Movie Review: ATTACK THE BLOCK
I hated not being able to make this screening last week, but luckily my contributor Eric Edwards was there to cover it. After reading his review below, my butt hurts from kicking myself.—PCN
Forget Cowboys & Aliens and Super 8. The best summer monster movie is the one you haven’t heard too much about: Attack the Block (in limited release). Writer/director Joe Cornish, who also co-wrote the upcoming The Adventures of Tintin, has combined a cast of appealing unknowns with a tight script to give audiences a witty, edge-of-your-seat movie experience.
Moses (John Boyega, in his first film) heads a gang of teenagers in a rundown South London neighborhood. The film opens with them mugging Sam (Jodie Whittaker), a female nursing student on her way home from yet another long day. Hoods are up, bandanas cover their faces and knives are wielded by this bike-riding group of young thugs. They don’t realize Sam wouldn’t be walking in their block if she wasn’t as poor as they are.
Before they can get too angry over getting so little money for their effort, something falls from the sky and crushes a parked car nearby. Instead of getting scared and running away, Moses shows why he’s the leader by deciding to strip the car. This is where his problems begin and the movie takes off.
Cornish proves a big budget isn’t needed to tell a great story. Sure, on the surface these guys are exactly the kind of punks everyone else would dismiss, but Cornish’s screenplay and direction move beyond their swagger and tough talk, turning them into the unlikely heroes we root for during the next 88 minutes.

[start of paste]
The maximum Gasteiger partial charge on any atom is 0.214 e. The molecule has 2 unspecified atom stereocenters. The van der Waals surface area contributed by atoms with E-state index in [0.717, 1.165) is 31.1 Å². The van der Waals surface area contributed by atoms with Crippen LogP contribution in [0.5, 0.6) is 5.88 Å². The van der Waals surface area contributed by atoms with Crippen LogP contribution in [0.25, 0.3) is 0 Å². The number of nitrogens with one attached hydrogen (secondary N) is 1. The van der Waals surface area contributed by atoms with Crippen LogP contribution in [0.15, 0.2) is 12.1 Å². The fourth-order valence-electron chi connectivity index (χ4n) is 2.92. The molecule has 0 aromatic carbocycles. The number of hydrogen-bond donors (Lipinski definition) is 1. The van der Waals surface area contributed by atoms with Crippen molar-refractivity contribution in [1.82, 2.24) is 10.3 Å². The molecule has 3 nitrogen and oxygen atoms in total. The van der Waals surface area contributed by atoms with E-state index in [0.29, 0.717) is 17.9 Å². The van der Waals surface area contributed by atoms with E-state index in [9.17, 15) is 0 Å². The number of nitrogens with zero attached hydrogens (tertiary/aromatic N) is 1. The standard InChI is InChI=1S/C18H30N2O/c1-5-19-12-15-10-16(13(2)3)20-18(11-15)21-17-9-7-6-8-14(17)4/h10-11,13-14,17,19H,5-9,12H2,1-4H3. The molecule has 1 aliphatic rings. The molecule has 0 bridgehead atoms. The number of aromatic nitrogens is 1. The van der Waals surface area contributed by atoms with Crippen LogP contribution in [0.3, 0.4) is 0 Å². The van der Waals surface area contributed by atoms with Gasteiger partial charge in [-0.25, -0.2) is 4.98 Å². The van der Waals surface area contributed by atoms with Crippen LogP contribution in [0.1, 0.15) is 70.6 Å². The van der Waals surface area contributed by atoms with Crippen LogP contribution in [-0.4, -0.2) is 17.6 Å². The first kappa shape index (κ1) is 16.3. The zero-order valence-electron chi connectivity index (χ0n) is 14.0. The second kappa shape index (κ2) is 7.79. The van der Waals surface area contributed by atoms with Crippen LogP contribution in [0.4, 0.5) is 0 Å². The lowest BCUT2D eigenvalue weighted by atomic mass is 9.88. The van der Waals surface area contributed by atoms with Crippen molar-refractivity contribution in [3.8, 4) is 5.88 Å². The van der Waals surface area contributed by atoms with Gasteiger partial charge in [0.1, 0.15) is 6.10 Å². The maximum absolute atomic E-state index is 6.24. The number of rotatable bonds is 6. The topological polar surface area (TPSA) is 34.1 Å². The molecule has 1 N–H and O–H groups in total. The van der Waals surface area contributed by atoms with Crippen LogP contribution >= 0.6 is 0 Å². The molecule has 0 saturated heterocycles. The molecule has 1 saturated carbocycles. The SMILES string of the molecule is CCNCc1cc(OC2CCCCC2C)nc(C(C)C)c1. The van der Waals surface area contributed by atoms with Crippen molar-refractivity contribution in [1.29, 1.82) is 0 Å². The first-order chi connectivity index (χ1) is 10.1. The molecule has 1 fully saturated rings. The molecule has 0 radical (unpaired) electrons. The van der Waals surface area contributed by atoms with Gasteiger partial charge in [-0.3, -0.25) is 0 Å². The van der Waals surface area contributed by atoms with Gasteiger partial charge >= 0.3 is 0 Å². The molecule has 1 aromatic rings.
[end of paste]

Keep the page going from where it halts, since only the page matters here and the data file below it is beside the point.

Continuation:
Cornish doesn’t use special effects or melodrama to accomplish it either. In one heartbreaking scene, Sam enters Moses’s apartment, which he shares with his uncle. Moses is on his cell talking her from room to room while the alien monsters are hot on her trail. With very little dialogue, we watch Sam’s eyes as she changes her, and our, perception of Moses. Any more details would spoil this movie, but I will say the non-CGI, low-budget aliens instilled fear that lingered long after I got a good look at them.
I mentioned earlier that Cornish is one of the co-writers on the December’s Tintin movie, which Stephen Spielberg produced and directed. One would think this a tremendous learning opportunity for Cornish, but after viewing Attack the Block, I think Spielberg should be paying attention to the younger director’s work.
Photo: Liam Daniel/Screen Gems